Aerosol particles affect human life in many ways: health issues and respiratory problems are linked to air pollution; smoke, fog and smog strongly decrease visibility. But most important, aerosols strongly contribute to Earth’s radiative balance and play a key role in climate change (IPCC, 2013): as a direct effect, aerosols scatter sunlight directly back into space and even more important as an indirect effect, aerosols can influence the microphysical properties of clouds and thereby the forcing of short- and long-wave radiative fluxes. As the magnitude of the aerosols’ impact on Earth’s climate is still highly uncertain, there is a critical need for more in depth investigations.
Atmospheric New Particle Formation (NPF) is a ubiquitous phenomenon in Earth’s atmosphere (Kulmala et al. 2007, Kulmala et al. 2013). This nucleation process starts with the aggregation of gas molecules to charged and uncharged molecular clusters forming critical clusters that are able to grow to larger agglomerates and further to aerosol particles, which can act as Cloud Condensation Nuclei (CCN). Recent studies indicate that NPF is an important source of atmospheric particles and significantly contributes up to 50% to global CCN levels (Spracklen et al. 2008, Merikanto et al. 2009). Uncertainties in the mechanistic understanding of CCN formation further results in major uncertainties in the radiative forcing by atmospheric aerosols (Kerminen et al. 2012).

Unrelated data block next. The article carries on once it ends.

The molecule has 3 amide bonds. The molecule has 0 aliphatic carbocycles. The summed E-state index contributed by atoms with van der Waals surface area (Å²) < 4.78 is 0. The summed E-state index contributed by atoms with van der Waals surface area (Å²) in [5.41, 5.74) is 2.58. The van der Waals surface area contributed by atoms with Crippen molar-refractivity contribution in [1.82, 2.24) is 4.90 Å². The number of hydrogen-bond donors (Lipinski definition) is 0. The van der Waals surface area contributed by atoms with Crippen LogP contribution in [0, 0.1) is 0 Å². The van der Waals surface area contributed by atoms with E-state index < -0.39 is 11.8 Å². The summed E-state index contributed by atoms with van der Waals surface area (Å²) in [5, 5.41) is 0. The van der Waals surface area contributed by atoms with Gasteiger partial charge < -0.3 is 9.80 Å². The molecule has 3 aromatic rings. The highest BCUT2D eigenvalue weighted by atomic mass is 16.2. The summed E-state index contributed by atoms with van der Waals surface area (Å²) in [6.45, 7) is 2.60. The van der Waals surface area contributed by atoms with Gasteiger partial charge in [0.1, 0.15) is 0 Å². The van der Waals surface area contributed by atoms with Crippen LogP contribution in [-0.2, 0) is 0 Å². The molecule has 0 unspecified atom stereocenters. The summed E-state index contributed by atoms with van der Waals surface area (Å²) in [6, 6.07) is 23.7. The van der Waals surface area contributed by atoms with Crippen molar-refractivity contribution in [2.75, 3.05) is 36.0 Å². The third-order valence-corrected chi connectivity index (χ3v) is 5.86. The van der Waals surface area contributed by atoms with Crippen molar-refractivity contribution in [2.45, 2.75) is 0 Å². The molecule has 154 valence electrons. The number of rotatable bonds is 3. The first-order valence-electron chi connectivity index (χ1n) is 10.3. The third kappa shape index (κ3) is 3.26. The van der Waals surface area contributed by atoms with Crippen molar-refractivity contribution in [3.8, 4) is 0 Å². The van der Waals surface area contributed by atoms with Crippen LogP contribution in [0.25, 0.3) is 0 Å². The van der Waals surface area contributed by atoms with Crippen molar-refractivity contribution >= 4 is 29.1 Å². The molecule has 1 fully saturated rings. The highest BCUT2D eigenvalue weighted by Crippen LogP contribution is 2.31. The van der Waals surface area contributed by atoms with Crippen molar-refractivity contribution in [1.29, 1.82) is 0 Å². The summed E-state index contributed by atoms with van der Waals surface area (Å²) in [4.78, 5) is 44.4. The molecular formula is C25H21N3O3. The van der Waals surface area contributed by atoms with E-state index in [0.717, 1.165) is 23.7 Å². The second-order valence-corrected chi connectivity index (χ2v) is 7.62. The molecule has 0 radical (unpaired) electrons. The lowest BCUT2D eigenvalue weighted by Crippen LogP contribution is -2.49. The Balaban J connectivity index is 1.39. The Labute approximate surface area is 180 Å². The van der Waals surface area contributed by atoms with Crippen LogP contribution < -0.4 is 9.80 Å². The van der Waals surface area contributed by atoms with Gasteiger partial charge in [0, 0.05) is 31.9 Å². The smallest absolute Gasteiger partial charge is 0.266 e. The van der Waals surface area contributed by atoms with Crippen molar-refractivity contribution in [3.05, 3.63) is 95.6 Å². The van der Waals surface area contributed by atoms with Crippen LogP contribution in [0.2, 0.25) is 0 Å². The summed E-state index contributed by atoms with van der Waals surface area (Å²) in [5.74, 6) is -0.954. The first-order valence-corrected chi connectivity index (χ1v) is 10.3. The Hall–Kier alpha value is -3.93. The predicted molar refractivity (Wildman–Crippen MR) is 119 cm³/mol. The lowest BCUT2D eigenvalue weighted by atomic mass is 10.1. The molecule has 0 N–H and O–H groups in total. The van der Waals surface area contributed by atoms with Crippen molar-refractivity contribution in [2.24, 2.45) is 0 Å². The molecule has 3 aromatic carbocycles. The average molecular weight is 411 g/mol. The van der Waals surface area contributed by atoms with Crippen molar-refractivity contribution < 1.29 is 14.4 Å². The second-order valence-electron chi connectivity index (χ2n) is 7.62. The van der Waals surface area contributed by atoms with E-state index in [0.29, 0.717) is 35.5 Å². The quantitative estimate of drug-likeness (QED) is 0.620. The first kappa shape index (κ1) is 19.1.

This project highlights the question whether the contributing mechanisms are correctly depicted by the present understanding of NPF. Here, we will offer an alternative approach for the used instrumentation: a new and innovative prototype mass spectrometer that involves a mobility classification and controlled collision induced dissociation of clusters; the nanoTOF.
With the nanoTOF, the ultimate goal of the project is to solve the ambiguity whether the currently used instrumentation can fully depict the processes of atmospheric NPF on the molecular level. We further want to identify the basic - so far unknown - building blocks of the the clusters participating in atmospheric NPF and to characterize the clusters according to their chemical compositions.
Current understanding of new particle formation in the atmosphere is strongly limited by the lack of knowledge of the chemical compounds that take part in the nucleation and growth process. On the left-hand-side a new cluster is formed from nucleating ionic or neutral gas-phase species. If this cluster is stable enough, additional ligands like water, various gas-phase acids and bases or oxidized organic compounds will condense on the core cluster to initiate the growth process.